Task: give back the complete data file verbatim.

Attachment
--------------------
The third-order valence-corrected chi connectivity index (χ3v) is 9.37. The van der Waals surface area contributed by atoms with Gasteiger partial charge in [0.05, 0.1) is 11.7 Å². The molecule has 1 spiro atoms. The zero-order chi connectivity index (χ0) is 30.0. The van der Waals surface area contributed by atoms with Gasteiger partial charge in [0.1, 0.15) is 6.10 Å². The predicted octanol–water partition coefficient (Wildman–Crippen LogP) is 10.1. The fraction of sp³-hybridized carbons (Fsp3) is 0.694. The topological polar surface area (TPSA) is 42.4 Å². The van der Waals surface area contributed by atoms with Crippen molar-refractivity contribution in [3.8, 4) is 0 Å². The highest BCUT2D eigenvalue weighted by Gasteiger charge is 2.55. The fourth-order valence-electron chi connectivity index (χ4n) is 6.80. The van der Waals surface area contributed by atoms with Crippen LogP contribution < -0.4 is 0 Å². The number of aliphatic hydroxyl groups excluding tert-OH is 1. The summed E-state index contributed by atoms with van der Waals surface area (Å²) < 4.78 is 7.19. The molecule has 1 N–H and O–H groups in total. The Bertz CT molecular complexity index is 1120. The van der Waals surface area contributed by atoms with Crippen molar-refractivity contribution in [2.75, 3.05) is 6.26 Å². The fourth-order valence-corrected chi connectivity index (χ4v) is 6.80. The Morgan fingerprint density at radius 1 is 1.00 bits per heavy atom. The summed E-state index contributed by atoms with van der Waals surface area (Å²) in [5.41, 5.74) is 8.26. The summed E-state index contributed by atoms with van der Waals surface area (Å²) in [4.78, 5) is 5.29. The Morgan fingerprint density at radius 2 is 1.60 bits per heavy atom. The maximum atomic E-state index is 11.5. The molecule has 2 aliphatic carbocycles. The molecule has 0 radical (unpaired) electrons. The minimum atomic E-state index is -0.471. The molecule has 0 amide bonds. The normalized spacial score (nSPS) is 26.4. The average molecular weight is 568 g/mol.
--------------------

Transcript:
The third-order valence-corrected chi connectivity index (χ3v) is 9.37. The van der Waals surface area contributed by atoms with Gasteiger partial charge in [0.05, 0.1) is 11.7 Å². The molecule has 1 spiro atoms. The zero-order chi connectivity index (χ0) is 30.0. The van der Waals surface area contributed by atoms with Gasteiger partial charge in [0.1, 0.15) is 6.10 Å². The predicted octanol–water partition coefficient (Wildman–Crippen LogP) is 10.1. The fraction of sp³-hybridized carbons (Fsp3) is 0.694. The topological polar surface area (TPSA) is 42.4 Å². The van der Waals surface area contributed by atoms with Crippen molar-refractivity contribution in [3.8, 4) is 0 Å². The highest BCUT2D eigenvalue weighted by Gasteiger charge is 2.55. The fourth-order valence-electron chi connectivity index (χ4n) is 6.80. The van der Waals surface area contributed by atoms with Crippen LogP contribution < -0.4 is 0 Å². The number of aliphatic hydroxyl groups excluding tert-OH is 1. The summed E-state index contributed by atoms with van der Waals surface area (Å²) < 4.78 is 7.19. The molecule has 1 N–H and O–H groups in total. The Bertz CT molecular complexity index is 1120. The van der Waals surface area contributed by atoms with Crippen molar-refractivity contribution in [2.75, 3.05) is 6.26 Å². The fourth-order valence-corrected chi connectivity index (χ4v) is 6.80. The Morgan fingerprint density at radius 1 is 1.00 bits per heavy atom. The summed E-state index contributed by atoms with van der Waals surface area (Å²) in [5.41, 5.74) is 8.26. The summed E-state index contributed by atoms with van der Waals surface area (Å²) in [4.78, 5) is 5.29. The Morgan fingerprint density at radius 2 is 1.60 bits per heavy atom. The maximum atomic E-state index is 11.5. The molecule has 2 aliphatic carbocycles. The molecule has 0 radical (unpaired) electrons. The minimum atomic E-state index is -0.471. The molecule has 0 amide bonds. The normalized spacial score (nSPS) is 26.4. The average molecular weight is 568 g/mol.